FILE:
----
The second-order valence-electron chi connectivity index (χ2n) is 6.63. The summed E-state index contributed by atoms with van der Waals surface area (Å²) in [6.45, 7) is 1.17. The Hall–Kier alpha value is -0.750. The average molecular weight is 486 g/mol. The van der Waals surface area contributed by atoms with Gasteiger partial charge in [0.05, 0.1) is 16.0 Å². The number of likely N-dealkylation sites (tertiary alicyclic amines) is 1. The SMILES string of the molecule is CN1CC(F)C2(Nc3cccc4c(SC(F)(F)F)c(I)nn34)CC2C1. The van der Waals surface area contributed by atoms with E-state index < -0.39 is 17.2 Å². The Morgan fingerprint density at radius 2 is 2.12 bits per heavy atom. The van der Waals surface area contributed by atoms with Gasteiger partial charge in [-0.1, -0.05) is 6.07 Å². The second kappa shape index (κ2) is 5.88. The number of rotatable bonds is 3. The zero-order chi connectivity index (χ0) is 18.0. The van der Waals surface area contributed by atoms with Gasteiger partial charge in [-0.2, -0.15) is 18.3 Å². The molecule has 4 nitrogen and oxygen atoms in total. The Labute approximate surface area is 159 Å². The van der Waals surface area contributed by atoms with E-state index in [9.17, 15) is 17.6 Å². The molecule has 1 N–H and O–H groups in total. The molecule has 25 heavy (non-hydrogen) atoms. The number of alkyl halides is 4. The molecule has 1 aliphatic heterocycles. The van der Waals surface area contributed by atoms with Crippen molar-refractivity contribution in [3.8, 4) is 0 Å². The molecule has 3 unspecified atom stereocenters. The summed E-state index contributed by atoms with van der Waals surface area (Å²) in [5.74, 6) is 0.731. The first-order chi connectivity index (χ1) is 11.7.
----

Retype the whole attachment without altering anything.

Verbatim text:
The second-order valence-electron chi connectivity index (χ2n) is 6.63. The summed E-state index contributed by atoms with van der Waals surface area (Å²) in [6.45, 7) is 1.17. The Hall–Kier alpha value is -0.750. The average molecular weight is 486 g/mol. The van der Waals surface area contributed by atoms with Gasteiger partial charge in [0.05, 0.1) is 16.0 Å². The number of likely N-dealkylation sites (tertiary alicyclic amines) is 1. The SMILES string of the molecule is CN1CC(F)C2(Nc3cccc4c(SC(F)(F)F)c(I)nn34)CC2C1. The van der Waals surface area contributed by atoms with E-state index < -0.39 is 17.2 Å². The Morgan fingerprint density at radius 2 is 2.12 bits per heavy atom. The van der Waals surface area contributed by atoms with Gasteiger partial charge in [-0.1, -0.05) is 6.07 Å². The second kappa shape index (κ2) is 5.88. The number of rotatable bonds is 3. The zero-order chi connectivity index (χ0) is 18.0. The van der Waals surface area contributed by atoms with Gasteiger partial charge in [-0.2, -0.15) is 18.3 Å². The molecule has 4 nitrogen and oxygen atoms in total. The Labute approximate surface area is 159 Å². The van der Waals surface area contributed by atoms with E-state index in [9.17, 15) is 17.6 Å². The molecule has 1 N–H and O–H groups in total. The molecule has 25 heavy (non-hydrogen) atoms. The number of alkyl halides is 4. The molecule has 1 aliphatic heterocycles. The van der Waals surface area contributed by atoms with Crippen molar-refractivity contribution in [3.8, 4) is 0 Å². The molecule has 3 unspecified atom stereocenters. The summed E-state index contributed by atoms with van der Waals surface area (Å²) in [5.74, 6) is 0.731. The first-order chi connectivity index (χ1) is 11.7.